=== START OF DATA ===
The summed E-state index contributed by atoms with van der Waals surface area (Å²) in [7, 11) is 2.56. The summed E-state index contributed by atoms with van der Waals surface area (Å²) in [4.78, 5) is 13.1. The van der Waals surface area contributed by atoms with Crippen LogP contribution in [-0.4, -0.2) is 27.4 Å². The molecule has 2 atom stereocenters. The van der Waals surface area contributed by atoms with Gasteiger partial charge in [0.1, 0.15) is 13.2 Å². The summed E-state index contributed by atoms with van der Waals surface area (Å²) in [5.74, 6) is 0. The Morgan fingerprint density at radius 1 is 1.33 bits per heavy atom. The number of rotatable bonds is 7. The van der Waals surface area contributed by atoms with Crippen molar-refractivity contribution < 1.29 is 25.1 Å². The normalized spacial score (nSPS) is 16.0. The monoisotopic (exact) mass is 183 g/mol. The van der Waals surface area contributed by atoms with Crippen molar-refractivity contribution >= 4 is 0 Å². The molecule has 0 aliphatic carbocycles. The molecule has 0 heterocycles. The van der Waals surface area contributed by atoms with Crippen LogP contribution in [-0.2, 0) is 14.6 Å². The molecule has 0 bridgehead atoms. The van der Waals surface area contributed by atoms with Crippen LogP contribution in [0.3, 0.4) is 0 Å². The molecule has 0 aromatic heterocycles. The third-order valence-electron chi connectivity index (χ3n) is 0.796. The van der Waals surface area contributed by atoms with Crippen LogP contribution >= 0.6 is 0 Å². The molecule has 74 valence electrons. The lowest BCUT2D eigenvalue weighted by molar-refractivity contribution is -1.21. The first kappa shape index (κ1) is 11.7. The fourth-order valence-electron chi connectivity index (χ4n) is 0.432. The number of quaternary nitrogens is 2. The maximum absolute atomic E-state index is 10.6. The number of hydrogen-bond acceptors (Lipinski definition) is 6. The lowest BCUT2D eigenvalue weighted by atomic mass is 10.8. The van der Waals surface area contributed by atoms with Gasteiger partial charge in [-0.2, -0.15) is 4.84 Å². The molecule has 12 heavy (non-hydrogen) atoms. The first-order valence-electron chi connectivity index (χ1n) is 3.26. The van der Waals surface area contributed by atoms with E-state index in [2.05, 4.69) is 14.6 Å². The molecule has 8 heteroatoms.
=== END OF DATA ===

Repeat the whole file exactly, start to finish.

The summed E-state index contributed by atoms with van der Waals surface area (Å²) in [7, 11) is 2.56. The summed E-state index contributed by atoms with van der Waals surface area (Å²) in [4.78, 5) is 13.1. The van der Waals surface area contributed by atoms with Crippen LogP contribution in [-0.4, -0.2) is 27.4 Å². The molecule has 2 atom stereocenters. The van der Waals surface area contributed by atoms with Gasteiger partial charge in [0.1, 0.15) is 13.2 Å². The summed E-state index contributed by atoms with van der Waals surface area (Å²) in [5.74, 6) is 0. The Morgan fingerprint density at radius 1 is 1.33 bits per heavy atom. The number of rotatable bonds is 7. The van der Waals surface area contributed by atoms with Crippen molar-refractivity contribution < 1.29 is 25.1 Å². The normalized spacial score (nSPS) is 16.0. The monoisotopic (exact) mass is 183 g/mol. The van der Waals surface area contributed by atoms with Crippen molar-refractivity contribution >= 4 is 0 Å². The molecule has 0 aliphatic carbocycles. The molecule has 0 heterocycles. The van der Waals surface area contributed by atoms with Crippen LogP contribution in [-0.2, 0) is 14.6 Å². The molecule has 0 bridgehead atoms. The van der Waals surface area contributed by atoms with Crippen LogP contribution in [0.3, 0.4) is 0 Å². The molecule has 0 aromatic heterocycles. The third-order valence-electron chi connectivity index (χ3n) is 0.796. The van der Waals surface area contributed by atoms with Crippen LogP contribution >= 0.6 is 0 Å². The molecule has 74 valence electrons. The lowest BCUT2D eigenvalue weighted by molar-refractivity contribution is -1.21. The first kappa shape index (κ1) is 11.7. The fourth-order valence-electron chi connectivity index (χ4n) is 0.432. The number of quaternary nitrogens is 2. The maximum absolute atomic E-state index is 10.6. The number of hydrogen-bond acceptors (Lipinski definition) is 6. The lowest BCUT2D eigenvalue weighted by atomic mass is 10.8. The van der Waals surface area contributed by atoms with Gasteiger partial charge in [-0.2, -0.15) is 4.84 Å². The molecule has 12 heavy (non-hydrogen) atoms. The first-order valence-electron chi connectivity index (χ1n) is 3.26. The van der Waals surface area contributed by atoms with E-state index in [2.05, 4.69) is 14.6 Å². The molecule has 8 heteroatoms.